How one-party rule came to Washington state

King County Republicans used to dominate the suburbs. That era is over.

Illustration of suburbs

With Republicans failing to win elections in the King County suburbs, politics in Washington state is increasingly a fight between mainstream and progressive Democrats, writes Chris Vance. (Valerie Niemeyer/Crosscut)

The forces changing American politics – from Trumpism, to democratic socialism, to a global pandemic — are truly tectonic. I recently argued that 2020 will be a realigning election that will usher in a new party system, the seventh in our nation’s history.

Essentially, white college-educated, secular, suburban moderates are completing their migration from Republican to Democrat, while working-class whites, particularly men, are moving in the opposite direction. This shift makes the GOP more competitive in places like Wisconsin, but is a disaster for Republicans on the West Coast. Some new dynamic will soon replace the traditional binary competition between Republicans and Democrats here. The question is, what will that look like?

The Depression-driven landslide for Franklin Delano Roosevelt in 1932 was the greatest realigning election of all time. Washington had been a reliably Republican state, but that year the party lost 20 seats in the state Senate and 60 seats in the House. Overnight we had a new party system. Since then, Washington has leaned Democratic, but Republicans were often competitive and relevant.

From the mid-20th century onward, Republicans in Washington have elected numerous attorneys general and secretaries of state. The GOP won the governorship in 1940, 1948, 1964, 1968, 1972 and 1980; and won U.S. Senate races in 1980, 1988 and 1994. In 14 of the 36 state elections since World War II, Republicans have won majorities in one or both houses of the Legislature. As recently as 2017, Republicans had a slim majority in the state Senate and were only two seats short of a majority in the House.

Until recently, moderate King County Republicans played a major role in Washington state. The list includes Gov. and Sen. Dan Evans; Attorney General and Sen. Slade Gorton; King County Executive and Gov. John Spellman; U.S. Rep. and Lt. Gov. Joel Pritchard; 8th Congressional District Reps. Rod Chandler, Jennifer Dunn and Dave Reichert; Attorney General Rob McKenna; and legislative leaders like Dan McDonald, Dino Rossi and Joe Fain.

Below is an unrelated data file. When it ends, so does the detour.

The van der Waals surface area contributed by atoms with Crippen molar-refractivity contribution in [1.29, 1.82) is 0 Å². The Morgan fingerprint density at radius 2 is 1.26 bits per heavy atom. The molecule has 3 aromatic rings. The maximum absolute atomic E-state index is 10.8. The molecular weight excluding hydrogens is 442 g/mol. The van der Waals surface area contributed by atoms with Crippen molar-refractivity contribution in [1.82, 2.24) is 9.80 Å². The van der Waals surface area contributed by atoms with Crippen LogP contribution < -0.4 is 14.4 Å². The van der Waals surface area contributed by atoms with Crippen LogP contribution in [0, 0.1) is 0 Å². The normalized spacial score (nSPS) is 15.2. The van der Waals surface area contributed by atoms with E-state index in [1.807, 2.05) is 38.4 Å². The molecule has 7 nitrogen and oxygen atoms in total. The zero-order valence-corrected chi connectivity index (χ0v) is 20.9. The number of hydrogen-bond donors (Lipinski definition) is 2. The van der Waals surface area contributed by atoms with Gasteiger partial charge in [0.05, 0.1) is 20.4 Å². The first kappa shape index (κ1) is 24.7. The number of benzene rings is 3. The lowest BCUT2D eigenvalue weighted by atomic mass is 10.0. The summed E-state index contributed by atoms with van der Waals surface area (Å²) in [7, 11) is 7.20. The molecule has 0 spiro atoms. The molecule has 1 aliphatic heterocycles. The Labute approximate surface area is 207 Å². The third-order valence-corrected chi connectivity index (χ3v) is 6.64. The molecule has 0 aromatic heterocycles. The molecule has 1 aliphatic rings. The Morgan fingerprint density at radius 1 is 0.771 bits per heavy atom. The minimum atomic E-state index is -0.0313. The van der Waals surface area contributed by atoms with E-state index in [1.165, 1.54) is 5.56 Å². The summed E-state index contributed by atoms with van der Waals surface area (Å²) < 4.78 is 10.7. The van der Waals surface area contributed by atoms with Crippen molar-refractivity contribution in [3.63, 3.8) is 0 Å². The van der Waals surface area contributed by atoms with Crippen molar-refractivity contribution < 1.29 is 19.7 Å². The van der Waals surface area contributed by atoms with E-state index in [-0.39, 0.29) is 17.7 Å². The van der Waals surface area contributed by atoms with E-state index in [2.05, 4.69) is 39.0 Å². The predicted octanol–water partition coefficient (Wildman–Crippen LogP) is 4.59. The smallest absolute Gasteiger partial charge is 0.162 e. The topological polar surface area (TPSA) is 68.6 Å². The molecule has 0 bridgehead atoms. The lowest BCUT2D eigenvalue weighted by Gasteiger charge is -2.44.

That era is over.

Since Donald Trump came to define the GOP, Republicans have lost five state Senate seats, seven House seats and, for the first time, the 8th Congressional District. In the ebb and flow of politics, both parties have suffered far greater losses and recovered. But the problem facing the GOP is different this time.

All the Republican losses are coming in the suburbs, and you cannot win in Washington without doing well in the suburbs. Today there are zero Republican legislators from King County and no realistic chance that will change anytime soon.

This virtually locks in one-party rule in Washington state. To get elected statewide, a Republican needs at least 40% of the vote in King County. That is virtually impossible now in a high-visibility race for governor or U.S. Senate. And you cannot achieve legislative majorities without winning at least a few seats in the state’s biggest county. There are 24 other districts where Republicans have a realistic chance of winning, but even if they run the table in those areas — which is highly unlikely — they would still come up just short of a majority. And redistricting is likely to further constrict the number of districts Republicans can compete for.

Republican problems extend beyond King County, too. The party has lost, or nearly lost, suburban legislative seats up and down the Interstate 5 corridor, and even in Spokane County.

Polling confirms how deep a hole the GOP finds itself in. A January Crosscut/Elway Poll showed Democrats outnumber Republicans by a margin of 41% to 24%; and Democrats lead in the generic ballot test for the Legislature 52% to 35%. These margins represent historic highs for Democrats.

Politics is part art, part science. Math matters. The problem Washington state Republicans face is obvious: They must start winning in the suburbs again. Unfortunately for them, all politics now are national, and the national Republican message is not likely to become suburban friendly in the foreseeable future.